Who This Book Is for

    I have written 40 Ways to Support Struggling Readers in Content Classrooms, Grades 6–12 specifically for academic-content teachers (social studies, science, mathematics, and English) who want to become more adept at meeting the needs of students who struggle with mastering academic standards and content in their classrooms. The following audiences will also find the book to be helpful:

    • Literacy coaches, interventionists, teachers of English language learners (ELLs), as well as Title I and special education teachers who support secondary teachers in meeting the needs of at-risk students
    • Secondary administrators and department chairpersons who men-tor, coach, and evaluate teachers, both novice and experienced
    • Teams and departments who desire to choose one or more of the 40 ways to develop content-specific lessons that incorporate the techniques
    • Central office administrators who provide professional development for secondary teachers
    • University professors who teach courses focused on reading in the content areas
    Overview of the Contents

    40 Ways to Support Struggling Readers in Content Classrooms, Grades 6–12 is about scaffolding—the process by which expert teachers support novice learners. Providing academic scaffolding for struggling readers is like throwing a life preserver to beginning swimmers floundering in the deep end of the pool. Even though you may not be able to teach them all they need to know to be highly proficient swimmers (readers), you can save them from drowning (failing) in the deep water.

    The book contains 40 research-based and classroom-tested activities that teachers can implement to help struggling readers be more successful. An additional benefit of many of these methods is that they also have the potential to raise the achievement of average and above-average students.

    The 40 activities are arranged in numerical order from 1 to 40. They can be accessed through three separate tables of contents found at the beginning of the book:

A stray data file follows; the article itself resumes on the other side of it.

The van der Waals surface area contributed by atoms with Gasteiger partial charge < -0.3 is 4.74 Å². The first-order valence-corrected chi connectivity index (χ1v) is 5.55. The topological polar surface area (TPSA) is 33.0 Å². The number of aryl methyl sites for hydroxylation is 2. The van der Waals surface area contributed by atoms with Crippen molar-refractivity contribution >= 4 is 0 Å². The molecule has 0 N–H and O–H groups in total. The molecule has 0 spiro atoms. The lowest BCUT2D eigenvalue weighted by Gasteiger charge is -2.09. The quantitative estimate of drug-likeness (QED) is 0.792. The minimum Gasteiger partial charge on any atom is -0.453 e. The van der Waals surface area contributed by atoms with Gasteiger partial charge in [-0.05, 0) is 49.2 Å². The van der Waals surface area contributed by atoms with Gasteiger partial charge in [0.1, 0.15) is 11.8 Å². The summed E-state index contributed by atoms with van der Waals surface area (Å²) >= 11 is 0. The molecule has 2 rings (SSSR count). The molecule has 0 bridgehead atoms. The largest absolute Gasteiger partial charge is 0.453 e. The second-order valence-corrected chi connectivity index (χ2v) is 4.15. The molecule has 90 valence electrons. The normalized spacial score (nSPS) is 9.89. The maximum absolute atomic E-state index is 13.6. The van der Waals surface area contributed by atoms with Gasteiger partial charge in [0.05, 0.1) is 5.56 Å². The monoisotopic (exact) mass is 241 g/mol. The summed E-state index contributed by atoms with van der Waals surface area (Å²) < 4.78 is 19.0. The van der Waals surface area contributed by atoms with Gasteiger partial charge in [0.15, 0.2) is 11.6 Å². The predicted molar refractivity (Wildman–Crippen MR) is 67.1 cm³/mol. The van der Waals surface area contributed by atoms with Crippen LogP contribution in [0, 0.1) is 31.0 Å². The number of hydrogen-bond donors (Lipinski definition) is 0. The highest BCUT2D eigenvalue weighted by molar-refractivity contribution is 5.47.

• A traditional table of contents in which the various methods are listed in numerical order followed by the appropriate page numbers
    • A problem-solution table of contents in which the various methods are grouped as solutions to these common problems:
      • Students who read it but don't get it
      • Students who don't get it, even after you've taught it
      • ELLs and other students who lack vocabulary
      • Students who are overwhelmed by too many concepts
      • Students who lack background knowledge about academic content
      • Students who can't read the textbook at all
      • Students who are bored, unmotivated, or sleeping in class
      • Students who are confused
      • Students who need to process what they are hearing and reading more frequently
      • Students who can't retain information for tests
    • A topical table of contents in which the various methods are grouped by categories (e.g., Cognitive Strategy Instruction, Graphic Organizing, Vocabulary Instruction)

    Each of the 40 activities contains the following features:

    • An intriguing quotation or definition to grab your attention
    • A brief description of the method and suggestions for how to implement it
    • Recommended resources to help you gain a more in-depth understanding of the method, either through independent study or as part of a professional learning community
    • Research citations that demonstrate the power of the method to get results
    • Accompanying instructional aids where applicable

    You do not need to read this book from beginning to end to benefit from its contents. Skim one or more of the three tables of contents and select an approach, a problem, or a topic that appeals to you. Each of the 40 activities can be used singly. However, many of the approaches gain power when used in combination with one another. You will find cross-references and advance organizers throughout the book to help you make connections between various approaches.

    Question the Author

    One of the ways described in this book for improving students’ understanding of text is Activity 7, Teach Students How to Question the Author. This approach suggests that you explicitly teach your students how to question the author of any text that they read—conducting an imaginary dialogue, if you will. I engage in a similar exercise when I am writing books: I imagine conversations with you, the reader, and try to answer your questions and address your concerns as they might occur during your reading. There are several questions and reactions that content teachers typically have when they hear about some of these approaches for the first time: